The most important difference between the two programs for me is stability. I had no end to my crashes when running Navigator 3.0 on my PowerBook 5300. Even when Navigator was sitting in the background, mysterious crashes would plague my computer. These crashes all but disappeared when I used Internet Explorer. Like measuring performance, it's hard to quantify stability. However, my computer could run for days with Internet Explorer. The same wasn't true with Navigator.

Internet Explorer isn't a perfect program. The biggest problem is, ironically enough, caused by Microsoft ignoring Internet Explorer's greatest strength. While the mail, news, and Java support are de-coupled from the main program, the FTP client and many multimedia viewers aren't. With Internet Config active, Internet Explorer will re-route FTP URLs to your FTP client of choice. Since IC is practically required for running Internet Explorer, why didn't Microsoft just create a stand-alone FTP client as another optional download? The same is true for multimedia types, such as QuickTime. Internet Explorer doesn't rely on plug-ins for many types. Rather, support for these types is integrated. There's no good reason for this.

Another minor annoyance is Internet Explorer's use of a single window to download a file using HTTP. Netscape automatically spawns a sub-window, which allows you to continue browsing while the download commences. Explorer's default action is to perform the download using the current window, preventing further browsing during the download. You can choose "New Window With This Link" from a popup menu by holding down your click on the link, but this extra step is a kludge.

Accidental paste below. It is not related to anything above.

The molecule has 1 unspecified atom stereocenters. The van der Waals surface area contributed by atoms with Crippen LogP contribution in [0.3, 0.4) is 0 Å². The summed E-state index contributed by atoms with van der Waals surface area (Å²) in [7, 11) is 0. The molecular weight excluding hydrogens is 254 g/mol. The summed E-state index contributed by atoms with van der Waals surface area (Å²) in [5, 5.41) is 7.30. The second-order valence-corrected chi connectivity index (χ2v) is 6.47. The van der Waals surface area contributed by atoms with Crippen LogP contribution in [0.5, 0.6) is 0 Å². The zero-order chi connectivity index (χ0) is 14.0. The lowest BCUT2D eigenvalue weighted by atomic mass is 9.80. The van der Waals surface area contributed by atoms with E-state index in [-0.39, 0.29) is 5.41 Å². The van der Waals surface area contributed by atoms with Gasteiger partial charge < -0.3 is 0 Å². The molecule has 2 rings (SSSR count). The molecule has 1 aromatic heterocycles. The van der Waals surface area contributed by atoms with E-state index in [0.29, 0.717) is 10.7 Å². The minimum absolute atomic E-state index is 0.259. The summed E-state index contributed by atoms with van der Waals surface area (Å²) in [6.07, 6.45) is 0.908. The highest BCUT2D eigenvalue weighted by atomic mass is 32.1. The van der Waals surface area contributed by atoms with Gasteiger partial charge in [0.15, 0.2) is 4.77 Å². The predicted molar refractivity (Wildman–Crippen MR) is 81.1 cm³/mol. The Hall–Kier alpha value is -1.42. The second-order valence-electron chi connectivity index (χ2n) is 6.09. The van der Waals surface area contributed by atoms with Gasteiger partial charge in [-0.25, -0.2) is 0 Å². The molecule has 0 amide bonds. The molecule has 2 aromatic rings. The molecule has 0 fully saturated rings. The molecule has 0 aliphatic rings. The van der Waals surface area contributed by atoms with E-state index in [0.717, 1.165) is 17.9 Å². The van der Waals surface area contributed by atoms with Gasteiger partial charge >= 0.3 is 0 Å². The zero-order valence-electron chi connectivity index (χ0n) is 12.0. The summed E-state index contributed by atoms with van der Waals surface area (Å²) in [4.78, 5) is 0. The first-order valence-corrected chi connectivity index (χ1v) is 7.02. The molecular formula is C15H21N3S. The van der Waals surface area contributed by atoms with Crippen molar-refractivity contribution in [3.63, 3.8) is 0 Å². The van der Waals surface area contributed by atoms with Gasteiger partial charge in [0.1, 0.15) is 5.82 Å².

ActiveX, Microsoft's home-grown answer to Java, is a serious bugaboo. Unlike Java applets, ActiveX controls are not cross-platform; a control for Windows 95 will not work on a Macintosh. More ominiously, ActiveX controls are not restricted in what they can do. Once download, a control can do anything any other program can, including destructive and malicious activity. (By comparison, all Java applets run in what's called the "Java Virtual Machine," a pseudo-computer running in the background. Applets are severely restricted in what they can do: no hard drive access is allowed and they can't make network connections to any computer but the computer they came from.) A group in Europe has demonstrated an ActiveX control which can do unauthorized transfers of money directly from your account by using information contained in your personal finance software. It is possible for an ActiveX control to be "signed," which means that a company has the option of indicating in the control that they created the control. Basically, if something goes wrong, you'll know who to blame after the fact.

Microsoft is well-aware of ActiveX's security problems, but the only answer Microsoft gives is be careful what you download. This is an unacceptable attitude. ActiveX is enabled by default in Internet Explorer 3.0. All users should deactivate it until Microsoft takes the necessary steps to ensure that it is safe.

Finally, Internet Explorer has been hit by the CFM-68K bug. Microsoft was on the cutting edge in adopting the Code Fragment Manager for 68K Macs, and due to the well-known bug in CFM support on 68K Macs, Internet Explorer is currently only available for PowerPC-based Macs. Apple should have this bug fixed soon, though, and Microsoft plans on releasing a 68K version at that time.

In conclusion
Microsoft has done what seemed impossible only a year ago: it has created a WWW browser which outshines Navigator in every important way. By creating a product which clearly reflects the Macintosh Way, Microsft has shown that they still get the Mac. The ball is now back in Netscape's court, and Macintosh users are the ones who will benefit from this competition.